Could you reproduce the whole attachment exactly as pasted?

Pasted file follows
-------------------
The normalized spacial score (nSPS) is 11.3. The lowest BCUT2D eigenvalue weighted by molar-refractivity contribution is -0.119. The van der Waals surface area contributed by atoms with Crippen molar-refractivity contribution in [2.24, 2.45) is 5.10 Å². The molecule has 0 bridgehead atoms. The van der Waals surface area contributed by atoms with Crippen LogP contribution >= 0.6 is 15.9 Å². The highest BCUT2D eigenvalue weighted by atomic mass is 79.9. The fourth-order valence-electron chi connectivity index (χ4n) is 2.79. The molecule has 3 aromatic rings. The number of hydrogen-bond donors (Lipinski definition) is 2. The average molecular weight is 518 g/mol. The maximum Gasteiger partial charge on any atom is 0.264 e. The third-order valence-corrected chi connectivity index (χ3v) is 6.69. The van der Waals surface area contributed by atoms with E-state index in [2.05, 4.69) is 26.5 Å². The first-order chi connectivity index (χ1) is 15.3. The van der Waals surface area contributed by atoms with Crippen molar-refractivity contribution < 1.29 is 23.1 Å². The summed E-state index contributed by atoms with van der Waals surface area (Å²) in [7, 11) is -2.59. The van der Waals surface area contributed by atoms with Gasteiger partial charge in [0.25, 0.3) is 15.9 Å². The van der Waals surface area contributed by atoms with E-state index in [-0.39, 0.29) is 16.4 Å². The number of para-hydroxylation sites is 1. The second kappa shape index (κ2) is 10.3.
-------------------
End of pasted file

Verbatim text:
The normalized spacial score (nSPS) is 11.3. The lowest BCUT2D eigenvalue weighted by molar-refractivity contribution is -0.119. The van der Waals surface area contributed by atoms with Crippen molar-refractivity contribution in [2.24, 2.45) is 5.10 Å². The molecule has 0 bridgehead atoms. The van der Waals surface area contributed by atoms with Crippen LogP contribution >= 0.6 is 15.9 Å². The highest BCUT2D eigenvalue weighted by atomic mass is 79.9. The fourth-order valence-electron chi connectivity index (χ4n) is 2.79. The molecule has 3 aromatic rings. The number of hydrogen-bond donors (Lipinski definition) is 2. The average molecular weight is 518 g/mol. The maximum Gasteiger partial charge on any atom is 0.264 e. The third-order valence-corrected chi connectivity index (χ3v) is 6.69. The van der Waals surface area contributed by atoms with E-state index in [2.05, 4.69) is 26.5 Å². The first-order chi connectivity index (χ1) is 15.3. The van der Waals surface area contributed by atoms with Crippen molar-refractivity contribution < 1.29 is 23.1 Å². The summed E-state index contributed by atoms with van der Waals surface area (Å²) in [7, 11) is -2.59. The van der Waals surface area contributed by atoms with Gasteiger partial charge in [0.25, 0.3) is 15.9 Å². The van der Waals surface area contributed by atoms with E-state index in [-0.39, 0.29) is 16.4 Å². The number of para-hydroxylation sites is 1. The second kappa shape index (κ2) is 10.3.